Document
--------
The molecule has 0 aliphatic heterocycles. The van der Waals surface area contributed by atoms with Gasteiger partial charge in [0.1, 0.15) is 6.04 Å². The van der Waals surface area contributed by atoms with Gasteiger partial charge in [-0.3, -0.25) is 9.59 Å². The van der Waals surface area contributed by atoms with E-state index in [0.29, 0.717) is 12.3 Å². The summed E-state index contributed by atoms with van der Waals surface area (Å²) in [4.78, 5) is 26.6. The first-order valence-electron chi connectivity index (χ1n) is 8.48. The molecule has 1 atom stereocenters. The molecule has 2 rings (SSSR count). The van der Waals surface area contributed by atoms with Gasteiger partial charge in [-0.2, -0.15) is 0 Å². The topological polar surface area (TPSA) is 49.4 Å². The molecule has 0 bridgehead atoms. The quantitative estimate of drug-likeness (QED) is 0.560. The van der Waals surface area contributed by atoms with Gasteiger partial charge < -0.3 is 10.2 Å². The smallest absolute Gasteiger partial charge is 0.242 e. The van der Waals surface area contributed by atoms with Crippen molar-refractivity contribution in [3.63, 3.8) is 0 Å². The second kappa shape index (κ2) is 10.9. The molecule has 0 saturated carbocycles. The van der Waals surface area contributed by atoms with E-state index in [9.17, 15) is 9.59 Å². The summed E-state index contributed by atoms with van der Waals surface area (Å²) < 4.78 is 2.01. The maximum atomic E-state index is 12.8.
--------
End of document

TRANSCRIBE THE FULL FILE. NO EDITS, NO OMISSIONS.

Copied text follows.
The molecule has 0 aliphatic heterocycles. The van der Waals surface area contributed by atoms with Gasteiger partial charge in [0.1, 0.15) is 6.04 Å². The van der Waals surface area contributed by atoms with Gasteiger partial charge in [-0.3, -0.25) is 9.59 Å². The van der Waals surface area contributed by atoms with E-state index in [0.29, 0.717) is 12.3 Å². The summed E-state index contributed by atoms with van der Waals surface area (Å²) in [4.78, 5) is 26.6. The first-order valence-electron chi connectivity index (χ1n) is 8.48. The molecule has 1 atom stereocenters. The molecule has 2 rings (SSSR count). The van der Waals surface area contributed by atoms with Gasteiger partial charge in [-0.2, -0.15) is 0 Å². The topological polar surface area (TPSA) is 49.4 Å². The molecule has 0 bridgehead atoms. The quantitative estimate of drug-likeness (QED) is 0.560. The van der Waals surface area contributed by atoms with Gasteiger partial charge < -0.3 is 10.2 Å². The smallest absolute Gasteiger partial charge is 0.242 e. The van der Waals surface area contributed by atoms with Crippen molar-refractivity contribution in [3.63, 3.8) is 0 Å². The second kappa shape index (κ2) is 10.9. The molecule has 0 saturated carbocycles. The van der Waals surface area contributed by atoms with E-state index in [9.17, 15) is 9.59 Å². The summed E-state index contributed by atoms with van der Waals surface area (Å²) < 4.78 is 2.01. The maximum atomic E-state index is 12.8.